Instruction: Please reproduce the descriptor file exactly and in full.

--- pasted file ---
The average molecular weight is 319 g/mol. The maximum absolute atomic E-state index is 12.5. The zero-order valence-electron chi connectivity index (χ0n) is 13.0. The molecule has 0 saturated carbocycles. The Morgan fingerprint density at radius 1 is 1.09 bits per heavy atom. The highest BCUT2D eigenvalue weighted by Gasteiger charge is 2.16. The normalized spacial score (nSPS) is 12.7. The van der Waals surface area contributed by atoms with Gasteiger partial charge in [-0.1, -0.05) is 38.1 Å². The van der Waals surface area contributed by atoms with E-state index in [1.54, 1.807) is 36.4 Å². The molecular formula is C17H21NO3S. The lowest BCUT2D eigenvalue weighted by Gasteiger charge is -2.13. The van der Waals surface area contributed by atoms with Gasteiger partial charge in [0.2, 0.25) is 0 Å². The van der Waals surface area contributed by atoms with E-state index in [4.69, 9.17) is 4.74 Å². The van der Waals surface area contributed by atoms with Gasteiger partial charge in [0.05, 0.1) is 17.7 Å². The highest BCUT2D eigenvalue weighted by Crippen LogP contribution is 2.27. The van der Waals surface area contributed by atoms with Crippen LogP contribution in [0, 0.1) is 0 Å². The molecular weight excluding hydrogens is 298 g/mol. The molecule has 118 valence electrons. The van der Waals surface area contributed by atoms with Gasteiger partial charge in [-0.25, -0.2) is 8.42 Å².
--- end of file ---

The average molecular weight is 319 g/mol. The maximum absolute atomic E-state index is 12.5. The zero-order valence-electron chi connectivity index (χ0n) is 13.0. The molecule has 0 saturated carbocycles. The Morgan fingerprint density at radius 1 is 1.09 bits per heavy atom. The highest BCUT2D eigenvalue weighted by Gasteiger charge is 2.16. The normalized spacial score (nSPS) is 12.7. The van der Waals surface area contributed by atoms with Gasteiger partial charge in [-0.1, -0.05) is 38.1 Å². The van der Waals surface area contributed by atoms with E-state index in [1.54, 1.807) is 36.4 Å². The molecular formula is C17H21NO3S. The lowest BCUT2D eigenvalue weighted by Gasteiger charge is -2.13. The van der Waals surface area contributed by atoms with Gasteiger partial charge in [0.2, 0.25) is 0 Å². The van der Waals surface area contributed by atoms with E-state index in [4.69, 9.17) is 4.74 Å². The van der Waals surface area contributed by atoms with Gasteiger partial charge in [0.05, 0.1) is 17.7 Å². The highest BCUT2D eigenvalue weighted by Crippen LogP contribution is 2.27. The van der Waals surface area contributed by atoms with Crippen LogP contribution in [0, 0.1) is 0 Å². The molecular weight excluding hydrogens is 298 g/mol. The molecule has 118 valence electrons. The van der Waals surface area contributed by atoms with Gasteiger partial charge in [-0.25, -0.2) is 8.42 Å².